Society for the Study in Anglicanism.
Chicago. November 17th 2012.
I am delighted to be with you today and especially to share in a friendly debate with my former Primatial colleague and friend, Frank Griswold. Frank and I have shared in the mission of the church for many years and even though we differ on some things there is much we are agreed about. And it is on agreement that I wish to start. It is understandable that when Christians sharply disagree the issues often seem to be church dividing. But this conclusion should be questioned. When Christians are united theologically in a Trinitarian faith, in a Christocentric vision of God and in the doctrinal creeds inherited from the past, how can we be enemies? The theological unity we already share is surely secure enough to hold us together. The common desire that Frank and I share is for a strong Anglican Communion, living the faith and sharing it with all.
The reality is however uncomfortable for Anglicans. At the institutional level we have never been as divided as we are today. We look across the world and the evidence of fragmentation is for all to see. We see it in this great land of America with the proliferation of Anglican congregations; we see it internationally with the GAFCON churches and the sharp divisions between the strong provinces of Africa and the structures of the ACC; we see it in England the uneasy stand off between Reformed and traditional catholic congregations and the institutional church. In recent days we have had news that the diocese of South Carolina is ‘disaffiliating’ from The Episcopal Church over moves to depose its Bishop, Mark Lawrence.
Now, we should state upfront that both Frank Griswold as the former Presiding bishop and myself as the former Archbishop of Canterbury have had key roles that have partly led us to the present predicament. For myself, there has been much criticism in TEC and elsewhere that the Lambeth Conference of 1998 witnessed the overwhelming consensus of bishops in affirming the traditional view of sexuality. For Frank, five years later the Province of the Episcopal Church of the United States affirmed the legitimacy of same sex relationships in the ministry of the Church. Both events have been questioned severely. Lambeth 98 has been censured for creating the crisis and the events leading up to the ordination of bishop Gene Robinson has also come under severe criticism- particularly why TEC went ahead against the wishes of the Archbishop of Canterbury and the Primates Meeting Both events have been discussed ‘ad nauseum’ and there is no point in going over old ground.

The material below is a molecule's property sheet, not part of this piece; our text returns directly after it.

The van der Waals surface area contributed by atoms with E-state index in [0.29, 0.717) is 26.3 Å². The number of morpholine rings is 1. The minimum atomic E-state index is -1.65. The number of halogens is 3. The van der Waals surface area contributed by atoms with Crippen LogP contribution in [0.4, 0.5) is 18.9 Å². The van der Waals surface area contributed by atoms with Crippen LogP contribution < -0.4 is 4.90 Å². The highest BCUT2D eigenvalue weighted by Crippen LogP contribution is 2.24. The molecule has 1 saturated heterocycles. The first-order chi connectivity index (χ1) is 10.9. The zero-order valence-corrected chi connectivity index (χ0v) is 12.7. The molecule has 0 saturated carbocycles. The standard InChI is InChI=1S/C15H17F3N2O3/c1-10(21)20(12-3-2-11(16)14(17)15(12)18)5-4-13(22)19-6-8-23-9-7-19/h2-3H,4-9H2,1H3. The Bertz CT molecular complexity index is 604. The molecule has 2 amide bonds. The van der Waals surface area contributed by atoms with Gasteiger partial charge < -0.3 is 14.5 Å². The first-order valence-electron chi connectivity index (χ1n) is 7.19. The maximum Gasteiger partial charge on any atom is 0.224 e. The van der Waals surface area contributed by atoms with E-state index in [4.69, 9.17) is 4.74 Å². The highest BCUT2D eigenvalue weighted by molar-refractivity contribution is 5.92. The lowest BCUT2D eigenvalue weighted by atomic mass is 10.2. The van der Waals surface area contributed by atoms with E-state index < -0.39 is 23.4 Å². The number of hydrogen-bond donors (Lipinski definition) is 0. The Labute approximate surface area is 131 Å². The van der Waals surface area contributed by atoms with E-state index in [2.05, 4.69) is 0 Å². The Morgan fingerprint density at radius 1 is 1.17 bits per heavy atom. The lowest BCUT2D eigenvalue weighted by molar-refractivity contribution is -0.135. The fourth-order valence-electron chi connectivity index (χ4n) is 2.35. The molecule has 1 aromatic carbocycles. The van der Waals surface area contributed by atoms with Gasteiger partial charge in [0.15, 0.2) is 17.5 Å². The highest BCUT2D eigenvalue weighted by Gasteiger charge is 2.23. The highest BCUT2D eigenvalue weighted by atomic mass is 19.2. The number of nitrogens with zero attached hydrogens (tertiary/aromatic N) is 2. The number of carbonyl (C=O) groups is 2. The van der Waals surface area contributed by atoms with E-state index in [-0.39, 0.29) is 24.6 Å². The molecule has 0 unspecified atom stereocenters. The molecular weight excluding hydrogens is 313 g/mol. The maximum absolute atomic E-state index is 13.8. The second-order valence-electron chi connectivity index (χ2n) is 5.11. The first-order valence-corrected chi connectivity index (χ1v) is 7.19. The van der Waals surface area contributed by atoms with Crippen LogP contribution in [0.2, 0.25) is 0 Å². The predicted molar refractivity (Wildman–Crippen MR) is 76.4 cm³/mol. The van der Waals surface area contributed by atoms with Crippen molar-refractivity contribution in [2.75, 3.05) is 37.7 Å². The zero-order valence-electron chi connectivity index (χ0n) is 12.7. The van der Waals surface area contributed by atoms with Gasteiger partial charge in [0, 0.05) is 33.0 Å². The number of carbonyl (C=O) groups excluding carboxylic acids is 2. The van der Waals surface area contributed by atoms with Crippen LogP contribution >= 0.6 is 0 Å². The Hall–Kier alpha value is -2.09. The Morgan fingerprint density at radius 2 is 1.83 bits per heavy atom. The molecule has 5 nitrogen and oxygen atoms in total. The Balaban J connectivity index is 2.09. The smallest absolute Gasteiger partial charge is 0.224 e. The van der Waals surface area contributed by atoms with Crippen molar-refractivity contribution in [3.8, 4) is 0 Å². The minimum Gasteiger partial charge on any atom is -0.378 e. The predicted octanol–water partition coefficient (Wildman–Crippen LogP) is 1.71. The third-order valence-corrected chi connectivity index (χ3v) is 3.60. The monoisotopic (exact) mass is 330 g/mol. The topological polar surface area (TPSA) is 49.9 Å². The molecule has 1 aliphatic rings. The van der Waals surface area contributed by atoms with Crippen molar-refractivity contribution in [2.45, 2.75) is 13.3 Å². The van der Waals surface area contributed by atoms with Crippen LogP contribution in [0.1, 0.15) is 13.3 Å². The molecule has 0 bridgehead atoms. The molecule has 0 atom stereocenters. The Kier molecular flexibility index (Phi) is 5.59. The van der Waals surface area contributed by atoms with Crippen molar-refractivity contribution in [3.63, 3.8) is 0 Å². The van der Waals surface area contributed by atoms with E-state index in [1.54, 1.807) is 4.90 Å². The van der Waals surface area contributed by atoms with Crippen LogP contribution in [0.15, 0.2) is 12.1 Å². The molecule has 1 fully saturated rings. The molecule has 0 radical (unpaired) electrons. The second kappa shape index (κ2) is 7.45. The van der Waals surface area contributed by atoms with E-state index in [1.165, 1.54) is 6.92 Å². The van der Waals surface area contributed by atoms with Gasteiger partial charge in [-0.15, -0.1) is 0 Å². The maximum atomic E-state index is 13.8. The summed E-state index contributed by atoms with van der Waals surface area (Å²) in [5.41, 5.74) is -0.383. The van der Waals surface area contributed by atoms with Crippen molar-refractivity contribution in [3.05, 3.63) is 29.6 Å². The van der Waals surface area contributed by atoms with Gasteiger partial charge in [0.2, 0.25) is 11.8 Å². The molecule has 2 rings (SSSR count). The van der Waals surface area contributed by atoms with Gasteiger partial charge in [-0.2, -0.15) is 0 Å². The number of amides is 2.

Nevertheless, there are two fundamental questions that have not been satisfactorily dealt with. The first concerns the role of the scriptures in the Church. Where there is deep disagreement concerning interpretation of scripture not only within Provinces but especially between Provinces how does a Communion handle differences that affect our relationships? Where there is no Magisterium to referee disputes, and where our much vaunted Instruments of unity seem unequal to the task, how do the Primates exercise their leadership on behalf of the Communion? To put it more bluntly: where to so many people in the Communion the bible’s teaching on homosexual is so univocal, what justification is there for rejecting it? Indeed, we have to recognize that for many Anglicans around the world what they see as the rejection of scripture by some western churches does indeed separate Christians.
The other question is about distinguishing the marks of the Holy Spirit when Christians disagree. As someone who has taken a consistent line on the issue of practicing homosexuals in the ordained ministry, I am not unaware of the problems this throws up. I recall meeting a young homosexual priest in LA some years ago when I made an official visit. This man, whom I cannot name was doing the most amazing work among Mexicans. That his work was blessed by God was something that I could not and would not want to deny. Could I reject that young man and yet accept the ‘grace’ of his ministry? That was unthinkable in that situation and others like it. Sadly, too much attention was paid to Resolution 1.10A at Lambeth 98 that ‘homosexual practice is incompatible with scripture’, that the accompanying sentences committing all to ‘listen to the experience of homosexual people ‘.. and that they are ‘full members of the Body of Christ’ were and have been ignored.